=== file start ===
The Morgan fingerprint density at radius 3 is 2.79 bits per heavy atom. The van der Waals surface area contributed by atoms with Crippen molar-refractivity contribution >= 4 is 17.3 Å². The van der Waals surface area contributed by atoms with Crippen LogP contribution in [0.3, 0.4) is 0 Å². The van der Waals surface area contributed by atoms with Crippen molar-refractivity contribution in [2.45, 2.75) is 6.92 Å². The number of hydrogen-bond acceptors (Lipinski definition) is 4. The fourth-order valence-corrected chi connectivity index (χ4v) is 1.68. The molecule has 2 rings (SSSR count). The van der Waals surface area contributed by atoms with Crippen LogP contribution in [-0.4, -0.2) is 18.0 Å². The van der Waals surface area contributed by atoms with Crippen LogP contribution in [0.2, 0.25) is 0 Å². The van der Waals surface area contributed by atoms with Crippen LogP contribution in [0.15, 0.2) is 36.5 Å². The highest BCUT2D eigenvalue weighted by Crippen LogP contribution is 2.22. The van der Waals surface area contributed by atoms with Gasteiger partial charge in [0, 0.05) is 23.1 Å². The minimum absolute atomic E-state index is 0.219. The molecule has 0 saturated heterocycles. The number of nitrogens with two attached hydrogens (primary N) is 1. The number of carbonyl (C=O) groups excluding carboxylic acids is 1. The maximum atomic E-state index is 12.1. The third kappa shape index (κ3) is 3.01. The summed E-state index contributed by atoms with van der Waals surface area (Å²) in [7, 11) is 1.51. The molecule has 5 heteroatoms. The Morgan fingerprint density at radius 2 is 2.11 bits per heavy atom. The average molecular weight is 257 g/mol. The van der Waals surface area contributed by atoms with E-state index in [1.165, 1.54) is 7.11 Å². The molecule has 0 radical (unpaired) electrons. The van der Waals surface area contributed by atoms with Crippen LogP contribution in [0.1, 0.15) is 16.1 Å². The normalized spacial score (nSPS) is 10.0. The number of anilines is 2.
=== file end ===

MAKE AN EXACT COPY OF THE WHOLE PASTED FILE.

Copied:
The Morgan fingerprint density at radius 3 is 2.79 bits per heavy atom. The van der Waals surface area contributed by atoms with Crippen molar-refractivity contribution >= 4 is 17.3 Å². The van der Waals surface area contributed by atoms with Crippen LogP contribution in [0.3, 0.4) is 0 Å². The van der Waals surface area contributed by atoms with Crippen molar-refractivity contribution in [2.45, 2.75) is 6.92 Å². The number of hydrogen-bond acceptors (Lipinski definition) is 4. The fourth-order valence-corrected chi connectivity index (χ4v) is 1.68. The molecule has 2 rings (SSSR count). The van der Waals surface area contributed by atoms with Crippen LogP contribution in [-0.4, -0.2) is 18.0 Å². The van der Waals surface area contributed by atoms with Crippen LogP contribution in [0.2, 0.25) is 0 Å². The van der Waals surface area contributed by atoms with Crippen LogP contribution in [0.15, 0.2) is 36.5 Å². The highest BCUT2D eigenvalue weighted by Crippen LogP contribution is 2.22. The van der Waals surface area contributed by atoms with Gasteiger partial charge in [0, 0.05) is 23.1 Å². The minimum absolute atomic E-state index is 0.219. The molecule has 0 saturated heterocycles. The number of nitrogens with two attached hydrogens (primary N) is 1. The number of carbonyl (C=O) groups excluding carboxylic acids is 1. The maximum atomic E-state index is 12.1. The third kappa shape index (κ3) is 3.01. The summed E-state index contributed by atoms with van der Waals surface area (Å²) in [7, 11) is 1.51. The molecule has 5 heteroatoms. The Morgan fingerprint density at radius 2 is 2.11 bits per heavy atom. The average molecular weight is 257 g/mol. The van der Waals surface area contributed by atoms with E-state index in [1.165, 1.54) is 7.11 Å². The molecule has 0 radical (unpaired) electrons. The van der Waals surface area contributed by atoms with Crippen LogP contribution in [0.1, 0.15) is 16.1 Å². The normalized spacial score (nSPS) is 10.0. The number of anilines is 2.